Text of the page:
Alan Axelrod’s Crater

The following review of Alan Axelrod’s The Horrid Pit: The Battle of the Crater, The Civil War’s Cruelest Mission is slated to appear in the Journal of Southern History.  Writing for the JSH does not leave much room to explore specific points in any detail, but in this case everything that needs to be said is included.  Anyone familiar with Noah A. Trudeau’s volume on the Petersburg Campaign will notice immediately Axelrod’s use of extensive quotes from the Committee’s Report on the Conduct of the War.  Axelrod also utilizes extensive quotes from various reports that make for a very choppy read.  I find this to be incredibly distracting.  It is the job of the historian to interpret for the reader and while I sympathize with the idea of allowing historic figures to “speak for themselves” I personally find it difficult to keep track of the author’s analytical points.  In the case of the Joint Committee Reports the inclusion of extensive passages can be misleading given the fact that the individuals in question are pointing the finger and covering their asses.  In this case analysis is essential.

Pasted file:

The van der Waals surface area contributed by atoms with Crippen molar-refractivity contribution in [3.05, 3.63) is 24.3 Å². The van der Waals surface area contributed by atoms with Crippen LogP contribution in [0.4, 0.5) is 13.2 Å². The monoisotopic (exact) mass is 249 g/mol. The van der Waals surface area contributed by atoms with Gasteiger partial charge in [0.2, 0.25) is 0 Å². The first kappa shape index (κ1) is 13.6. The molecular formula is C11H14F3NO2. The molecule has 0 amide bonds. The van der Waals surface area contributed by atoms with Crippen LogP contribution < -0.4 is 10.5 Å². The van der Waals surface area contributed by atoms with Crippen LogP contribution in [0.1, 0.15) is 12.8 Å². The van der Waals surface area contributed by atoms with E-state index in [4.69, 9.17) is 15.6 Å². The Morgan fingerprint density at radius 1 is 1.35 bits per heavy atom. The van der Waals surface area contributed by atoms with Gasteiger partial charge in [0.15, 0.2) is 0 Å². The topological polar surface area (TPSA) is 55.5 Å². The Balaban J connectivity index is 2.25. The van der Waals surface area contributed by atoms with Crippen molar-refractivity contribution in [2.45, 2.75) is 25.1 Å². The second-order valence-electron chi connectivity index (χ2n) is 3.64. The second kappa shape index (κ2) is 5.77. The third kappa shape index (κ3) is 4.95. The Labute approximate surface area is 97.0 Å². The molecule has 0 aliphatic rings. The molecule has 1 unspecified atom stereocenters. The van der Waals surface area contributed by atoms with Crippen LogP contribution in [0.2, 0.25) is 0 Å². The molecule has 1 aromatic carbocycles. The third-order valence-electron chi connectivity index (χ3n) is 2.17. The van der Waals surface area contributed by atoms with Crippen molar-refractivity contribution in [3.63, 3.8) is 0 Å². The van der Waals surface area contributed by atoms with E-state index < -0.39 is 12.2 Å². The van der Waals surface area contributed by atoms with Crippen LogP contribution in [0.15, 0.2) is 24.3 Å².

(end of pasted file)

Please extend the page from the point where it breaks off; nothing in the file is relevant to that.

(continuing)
The final year of the war in Virginia has received a great deal of attention from historians over the past few years. This can be explained, in part, by the move away from the Lost Cause assumption of the inevitability of Confederate defeat following the Gettysburg campaign; more importantly, however, historians are asking more analytical questions about the evolution from “limited” to “hard war” as well as addressing interpretive themes stemming from the “New Military History.”  The Petersburg Campaign and the battle of the Crater in particular offer an ideal case study with which to examine the relationship between the battlefield, home front, and politics along with important questions surrounding the introduction of United States Colored Troops to the battlefield.  Unfortunately, the battle of the Crater – best known for the failed attempt on the part of the Union Ninth Corps to break the growing siege of Petersburg by tunneling and detonating 8,000 pounds of explosives under a Confederate salient followed by a massive attack – has received only scant attention by historians.  The publication of The Battle of the Crater: “The Horrid Pit” (Lynchburg, VA, 1989)) by Michael Cavanaugh and William Marvel remains the only book-length study of any merit, although its focus is limited almost entirely to the battlefield.   Although a timely release, Alan Axelrod’s similarly titled book adds very little to our understanding of the battle or how it fits into the broader campaign.